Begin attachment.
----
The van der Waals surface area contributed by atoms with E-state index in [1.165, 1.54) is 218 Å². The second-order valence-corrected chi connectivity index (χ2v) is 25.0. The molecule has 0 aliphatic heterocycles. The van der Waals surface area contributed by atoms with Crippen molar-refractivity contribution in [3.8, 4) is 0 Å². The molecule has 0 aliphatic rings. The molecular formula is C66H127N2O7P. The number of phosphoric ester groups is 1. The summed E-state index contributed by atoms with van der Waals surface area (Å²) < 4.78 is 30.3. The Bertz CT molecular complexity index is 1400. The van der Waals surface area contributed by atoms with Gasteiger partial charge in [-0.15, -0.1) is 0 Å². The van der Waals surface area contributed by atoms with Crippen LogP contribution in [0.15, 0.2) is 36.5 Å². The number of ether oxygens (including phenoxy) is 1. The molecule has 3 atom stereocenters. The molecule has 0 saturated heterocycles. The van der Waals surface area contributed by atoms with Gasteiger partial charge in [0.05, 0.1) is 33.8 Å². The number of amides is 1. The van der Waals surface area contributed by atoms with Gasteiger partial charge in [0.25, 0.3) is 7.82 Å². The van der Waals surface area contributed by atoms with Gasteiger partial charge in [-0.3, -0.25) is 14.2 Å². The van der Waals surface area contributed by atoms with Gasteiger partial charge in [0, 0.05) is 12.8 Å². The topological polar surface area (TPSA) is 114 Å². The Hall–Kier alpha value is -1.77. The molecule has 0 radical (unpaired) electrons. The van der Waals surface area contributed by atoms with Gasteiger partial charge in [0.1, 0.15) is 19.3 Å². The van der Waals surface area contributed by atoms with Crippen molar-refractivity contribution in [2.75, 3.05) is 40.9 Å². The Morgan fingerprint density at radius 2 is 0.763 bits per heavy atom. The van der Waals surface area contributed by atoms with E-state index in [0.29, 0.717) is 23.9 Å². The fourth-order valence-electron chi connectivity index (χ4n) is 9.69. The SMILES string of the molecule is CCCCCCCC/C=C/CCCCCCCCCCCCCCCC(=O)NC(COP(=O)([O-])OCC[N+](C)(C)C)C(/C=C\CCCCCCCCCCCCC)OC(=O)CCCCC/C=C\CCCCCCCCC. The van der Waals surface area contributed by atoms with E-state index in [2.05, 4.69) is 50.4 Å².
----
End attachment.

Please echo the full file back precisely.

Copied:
The van der Waals surface area contributed by atoms with E-state index in [1.165, 1.54) is 218 Å². The second-order valence-corrected chi connectivity index (χ2v) is 25.0. The molecule has 0 aliphatic heterocycles. The van der Waals surface area contributed by atoms with Crippen molar-refractivity contribution in [3.8, 4) is 0 Å². The molecule has 0 aliphatic rings. The molecular formula is C66H127N2O7P. The number of phosphoric ester groups is 1. The summed E-state index contributed by atoms with van der Waals surface area (Å²) < 4.78 is 30.3. The Bertz CT molecular complexity index is 1400. The van der Waals surface area contributed by atoms with Gasteiger partial charge in [-0.15, -0.1) is 0 Å². The van der Waals surface area contributed by atoms with Crippen LogP contribution in [0.15, 0.2) is 36.5 Å². The number of ether oxygens (including phenoxy) is 1. The molecule has 3 atom stereocenters. The molecule has 0 saturated heterocycles. The van der Waals surface area contributed by atoms with Gasteiger partial charge in [0.05, 0.1) is 33.8 Å². The number of amides is 1. The van der Waals surface area contributed by atoms with Gasteiger partial charge in [0.25, 0.3) is 7.82 Å². The van der Waals surface area contributed by atoms with Gasteiger partial charge in [-0.3, -0.25) is 14.2 Å². The van der Waals surface area contributed by atoms with Gasteiger partial charge in [0, 0.05) is 12.8 Å². The topological polar surface area (TPSA) is 114 Å². The Hall–Kier alpha value is -1.77. The molecule has 0 radical (unpaired) electrons. The van der Waals surface area contributed by atoms with Gasteiger partial charge in [0.1, 0.15) is 19.3 Å². The van der Waals surface area contributed by atoms with Crippen molar-refractivity contribution in [2.75, 3.05) is 40.9 Å². The Morgan fingerprint density at radius 2 is 0.763 bits per heavy atom. The van der Waals surface area contributed by atoms with E-state index in [0.29, 0.717) is 23.9 Å². The fourth-order valence-electron chi connectivity index (χ4n) is 9.69. The SMILES string of the molecule is CCCCCCCC/C=C/CCCCCCCCCCCCCCCC(=O)NC(COP(=O)([O-])OCC[N+](C)(C)C)C(/C=C\CCCCCCCCCCCCC)OC(=O)CCCCC/C=C\CCCCCCCCC. The van der Waals surface area contributed by atoms with E-state index in [2.05, 4.69) is 50.4 Å².